The first part of the 2nd year project was to investigate and to monitor the quality of the aquatic quality and ecology of Shihmen Reservoir watershed. A total of 12 sample sites from the upper, middle and lower reaches of Baishi Stream, Kala Stream, Xiayun Stream, and Yixing Power Plant were selected for monitoring, and aquatic habitats and biological features were collected during May 2010 and December 2011 (twice in both the dry and wet seasons). We recorded 12 species of fish from 4 orders and 6 families, 43 species of aquatic insects from 8 orders and 30 families, 4 species of benthic organisms from 2 orders and 4 families, 89 species of attached algae from 16 genera and, and 53 species of aquatic plants from 30 orders. In comparison with the 1st year monitoring results, turbidity and suspended solids were the two water quality factors most influenced by construction. Fish and aquatic insects were used as indicator organisms, and nine habitat assessment indicators were chosen to assess ecological quality. The result suggested that the ecological status were stabilizing, and that the Rapid Bioassessment Protocol III (RBPIII) aquatic insect index, the Citizen’s Qualitative Habitat Evaluation Index (CQHEI), and the Rapid Bioassessment Protocol (RBP) stream habitat assessment index were most sensitive to constructions. In addition, the operational experiences during the two year project have shown that the current methods in evaluating aquatic habitat were practical and adaptable. The results can also feedback to improve later engineering work.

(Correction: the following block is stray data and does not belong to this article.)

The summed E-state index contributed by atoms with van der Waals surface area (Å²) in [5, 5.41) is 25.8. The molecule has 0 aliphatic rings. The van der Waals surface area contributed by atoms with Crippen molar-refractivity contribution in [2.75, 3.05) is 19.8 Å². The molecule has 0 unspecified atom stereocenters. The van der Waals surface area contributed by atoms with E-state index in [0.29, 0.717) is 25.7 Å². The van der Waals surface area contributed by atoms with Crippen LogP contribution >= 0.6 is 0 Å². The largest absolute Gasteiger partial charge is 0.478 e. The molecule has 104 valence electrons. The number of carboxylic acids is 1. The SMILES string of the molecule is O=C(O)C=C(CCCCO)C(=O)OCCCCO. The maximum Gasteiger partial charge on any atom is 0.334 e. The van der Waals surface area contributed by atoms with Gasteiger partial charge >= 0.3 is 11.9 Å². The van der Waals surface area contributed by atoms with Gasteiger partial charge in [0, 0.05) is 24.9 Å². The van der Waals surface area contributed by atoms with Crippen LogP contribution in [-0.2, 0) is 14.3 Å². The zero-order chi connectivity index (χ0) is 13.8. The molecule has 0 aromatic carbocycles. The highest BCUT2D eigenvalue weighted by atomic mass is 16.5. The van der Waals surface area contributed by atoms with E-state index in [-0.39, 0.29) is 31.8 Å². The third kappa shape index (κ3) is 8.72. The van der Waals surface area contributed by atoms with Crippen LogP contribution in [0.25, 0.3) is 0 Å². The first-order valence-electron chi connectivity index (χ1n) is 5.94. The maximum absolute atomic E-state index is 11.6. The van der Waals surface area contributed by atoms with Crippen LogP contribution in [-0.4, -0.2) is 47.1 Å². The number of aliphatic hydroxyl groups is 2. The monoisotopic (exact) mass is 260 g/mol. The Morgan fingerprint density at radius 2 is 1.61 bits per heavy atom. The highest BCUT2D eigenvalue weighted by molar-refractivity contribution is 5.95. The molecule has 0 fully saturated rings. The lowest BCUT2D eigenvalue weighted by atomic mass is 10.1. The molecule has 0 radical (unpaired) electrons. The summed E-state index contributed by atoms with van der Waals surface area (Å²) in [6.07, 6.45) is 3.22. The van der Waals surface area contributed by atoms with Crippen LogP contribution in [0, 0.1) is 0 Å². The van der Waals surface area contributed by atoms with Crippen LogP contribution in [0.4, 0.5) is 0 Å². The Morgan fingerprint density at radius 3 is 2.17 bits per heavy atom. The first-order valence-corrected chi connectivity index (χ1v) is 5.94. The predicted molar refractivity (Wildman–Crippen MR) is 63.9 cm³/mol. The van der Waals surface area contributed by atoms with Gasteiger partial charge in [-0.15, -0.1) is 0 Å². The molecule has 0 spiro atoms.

The second part of the project was to modify the “Ecological Survey & Assessment Specification on the catchment area of Reservoir” handbook drafted by the Water Resources Agency. By demonstrating 6 trial cases in Shihmen, Tseng Wen and Nanhua Reservoir, several modifications of procedures have been made for broader applications. The revised handbook is presented in this report which is applicable to any reservoir catchment in Taiwan and should be applied wherever constructions and management may impact the natural habitats, especially where ecologically sensitive areas may be affected.
Keywords: The conservation and management project, the ecological assessment of the construction, applied ecology